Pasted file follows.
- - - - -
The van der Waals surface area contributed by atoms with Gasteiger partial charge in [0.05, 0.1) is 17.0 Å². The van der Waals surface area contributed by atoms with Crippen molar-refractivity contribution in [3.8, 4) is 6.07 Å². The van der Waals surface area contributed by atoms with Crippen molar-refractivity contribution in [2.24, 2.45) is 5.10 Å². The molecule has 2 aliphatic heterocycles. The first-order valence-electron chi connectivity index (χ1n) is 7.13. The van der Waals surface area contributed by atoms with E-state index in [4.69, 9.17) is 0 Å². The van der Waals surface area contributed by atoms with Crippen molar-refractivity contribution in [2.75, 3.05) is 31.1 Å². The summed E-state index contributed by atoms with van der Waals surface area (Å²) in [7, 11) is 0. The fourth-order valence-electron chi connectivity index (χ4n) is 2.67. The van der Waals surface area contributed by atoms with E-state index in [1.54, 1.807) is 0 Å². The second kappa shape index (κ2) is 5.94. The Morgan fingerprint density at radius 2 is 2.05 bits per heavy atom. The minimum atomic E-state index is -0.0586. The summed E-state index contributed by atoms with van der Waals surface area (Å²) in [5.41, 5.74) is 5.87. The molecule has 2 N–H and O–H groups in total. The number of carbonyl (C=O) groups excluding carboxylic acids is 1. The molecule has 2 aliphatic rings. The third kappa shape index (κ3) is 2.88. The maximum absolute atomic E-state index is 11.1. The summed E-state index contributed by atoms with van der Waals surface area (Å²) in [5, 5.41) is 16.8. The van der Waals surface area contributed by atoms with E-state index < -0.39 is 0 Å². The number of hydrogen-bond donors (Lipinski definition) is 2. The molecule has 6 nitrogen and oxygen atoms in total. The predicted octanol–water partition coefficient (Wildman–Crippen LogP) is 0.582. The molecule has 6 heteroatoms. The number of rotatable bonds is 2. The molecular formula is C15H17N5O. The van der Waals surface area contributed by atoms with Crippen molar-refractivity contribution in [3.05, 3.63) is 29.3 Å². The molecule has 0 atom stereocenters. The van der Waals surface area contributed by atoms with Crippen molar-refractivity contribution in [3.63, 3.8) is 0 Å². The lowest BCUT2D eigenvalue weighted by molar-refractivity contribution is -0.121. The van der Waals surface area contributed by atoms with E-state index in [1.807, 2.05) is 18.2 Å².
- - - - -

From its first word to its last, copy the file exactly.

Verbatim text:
The van der Waals surface area contributed by atoms with Gasteiger partial charge in [0.05, 0.1) is 17.0 Å². The van der Waals surface area contributed by atoms with Crippen molar-refractivity contribution in [3.8, 4) is 6.07 Å². The van der Waals surface area contributed by atoms with Crippen molar-refractivity contribution in [2.24, 2.45) is 5.10 Å². The molecule has 2 aliphatic heterocycles. The first-order valence-electron chi connectivity index (χ1n) is 7.13. The van der Waals surface area contributed by atoms with E-state index in [4.69, 9.17) is 0 Å². The van der Waals surface area contributed by atoms with Crippen molar-refractivity contribution in [2.75, 3.05) is 31.1 Å². The summed E-state index contributed by atoms with van der Waals surface area (Å²) in [7, 11) is 0. The fourth-order valence-electron chi connectivity index (χ4n) is 2.67. The van der Waals surface area contributed by atoms with E-state index in [1.54, 1.807) is 0 Å². The second kappa shape index (κ2) is 5.94. The Morgan fingerprint density at radius 2 is 2.05 bits per heavy atom. The minimum atomic E-state index is -0.0586. The summed E-state index contributed by atoms with van der Waals surface area (Å²) in [5.41, 5.74) is 5.87. The molecule has 2 N–H and O–H groups in total. The number of carbonyl (C=O) groups excluding carboxylic acids is 1. The molecule has 2 aliphatic rings. The third kappa shape index (κ3) is 2.88. The maximum absolute atomic E-state index is 11.1. The summed E-state index contributed by atoms with van der Waals surface area (Å²) in [5, 5.41) is 16.8. The van der Waals surface area contributed by atoms with E-state index < -0.39 is 0 Å². The number of hydrogen-bond donors (Lipinski definition) is 2. The molecule has 6 nitrogen and oxygen atoms in total. The predicted octanol–water partition coefficient (Wildman–Crippen LogP) is 0.582. The molecule has 6 heteroatoms. The number of rotatable bonds is 2. The molecular formula is C15H17N5O. The van der Waals surface area contributed by atoms with Crippen molar-refractivity contribution in [3.05, 3.63) is 29.3 Å². The molecule has 0 atom stereocenters. The van der Waals surface area contributed by atoms with Crippen molar-refractivity contribution in [3.63, 3.8) is 0 Å². The lowest BCUT2D eigenvalue weighted by molar-refractivity contribution is -0.121. The van der Waals surface area contributed by atoms with E-state index in [1.807, 2.05) is 18.2 Å².